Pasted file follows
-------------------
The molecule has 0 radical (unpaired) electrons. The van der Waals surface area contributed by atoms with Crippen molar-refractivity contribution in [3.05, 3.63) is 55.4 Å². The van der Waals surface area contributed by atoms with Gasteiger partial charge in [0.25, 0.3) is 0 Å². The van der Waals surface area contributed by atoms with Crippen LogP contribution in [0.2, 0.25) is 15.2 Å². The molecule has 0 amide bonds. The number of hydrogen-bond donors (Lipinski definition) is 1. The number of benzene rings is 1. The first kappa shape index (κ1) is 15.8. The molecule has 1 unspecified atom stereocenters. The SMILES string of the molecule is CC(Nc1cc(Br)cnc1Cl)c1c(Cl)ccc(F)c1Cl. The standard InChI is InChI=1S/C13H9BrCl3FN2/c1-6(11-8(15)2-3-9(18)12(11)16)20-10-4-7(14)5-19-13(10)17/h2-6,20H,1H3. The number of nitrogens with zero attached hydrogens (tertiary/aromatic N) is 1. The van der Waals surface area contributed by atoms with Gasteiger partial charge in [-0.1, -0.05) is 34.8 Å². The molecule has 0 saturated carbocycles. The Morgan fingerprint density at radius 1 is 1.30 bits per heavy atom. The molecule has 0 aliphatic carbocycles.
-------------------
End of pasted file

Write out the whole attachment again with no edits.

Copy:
The molecule has 0 radical (unpaired) electrons. The van der Waals surface area contributed by atoms with Crippen molar-refractivity contribution in [3.05, 3.63) is 55.4 Å². The van der Waals surface area contributed by atoms with Gasteiger partial charge in [0.25, 0.3) is 0 Å². The van der Waals surface area contributed by atoms with Crippen LogP contribution in [0.2, 0.25) is 15.2 Å². The molecule has 0 amide bonds. The number of hydrogen-bond donors (Lipinski definition) is 1. The number of benzene rings is 1. The first kappa shape index (κ1) is 15.8. The molecule has 1 unspecified atom stereocenters. The SMILES string of the molecule is CC(Nc1cc(Br)cnc1Cl)c1c(Cl)ccc(F)c1Cl. The standard InChI is InChI=1S/C13H9BrCl3FN2/c1-6(11-8(15)2-3-9(18)12(11)16)20-10-4-7(14)5-19-13(10)17/h2-6,20H,1H3. The number of nitrogens with zero attached hydrogens (tertiary/aromatic N) is 1. The van der Waals surface area contributed by atoms with Gasteiger partial charge in [-0.1, -0.05) is 34.8 Å². The molecule has 0 saturated carbocycles. The Morgan fingerprint density at radius 1 is 1.30 bits per heavy atom. The molecule has 0 aliphatic carbocycles.